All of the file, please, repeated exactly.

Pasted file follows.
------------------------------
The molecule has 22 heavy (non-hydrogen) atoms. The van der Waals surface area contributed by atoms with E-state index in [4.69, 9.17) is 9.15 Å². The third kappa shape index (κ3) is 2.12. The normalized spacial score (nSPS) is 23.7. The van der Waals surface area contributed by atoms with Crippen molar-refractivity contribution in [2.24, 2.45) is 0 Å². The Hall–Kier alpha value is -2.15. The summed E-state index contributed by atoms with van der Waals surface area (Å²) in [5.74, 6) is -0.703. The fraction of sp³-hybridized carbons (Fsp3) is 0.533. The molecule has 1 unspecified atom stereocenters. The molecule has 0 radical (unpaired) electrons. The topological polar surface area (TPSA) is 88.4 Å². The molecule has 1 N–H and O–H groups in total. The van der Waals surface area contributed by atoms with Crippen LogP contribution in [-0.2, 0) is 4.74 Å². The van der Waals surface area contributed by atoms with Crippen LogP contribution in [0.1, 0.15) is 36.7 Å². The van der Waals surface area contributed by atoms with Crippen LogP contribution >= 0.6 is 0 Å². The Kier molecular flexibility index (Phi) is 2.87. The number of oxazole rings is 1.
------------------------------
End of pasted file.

The molecule has 22 heavy (non-hydrogen) atoms. The van der Waals surface area contributed by atoms with E-state index in [4.69, 9.17) is 9.15 Å². The third kappa shape index (κ3) is 2.12. The normalized spacial score (nSPS) is 23.7. The van der Waals surface area contributed by atoms with Crippen molar-refractivity contribution in [2.24, 2.45) is 0 Å². The Hall–Kier alpha value is -2.15. The summed E-state index contributed by atoms with van der Waals surface area (Å²) in [5.74, 6) is -0.703. The fraction of sp³-hybridized carbons (Fsp3) is 0.533. The molecule has 1 unspecified atom stereocenters. The molecule has 0 radical (unpaired) electrons. The topological polar surface area (TPSA) is 88.4 Å². The molecule has 1 N–H and O–H groups in total. The van der Waals surface area contributed by atoms with Crippen LogP contribution in [-0.2, 0) is 4.74 Å². The van der Waals surface area contributed by atoms with Crippen LogP contribution in [0.1, 0.15) is 36.7 Å². The van der Waals surface area contributed by atoms with Crippen LogP contribution >= 0.6 is 0 Å². The Kier molecular flexibility index (Phi) is 2.87. The number of oxazole rings is 1.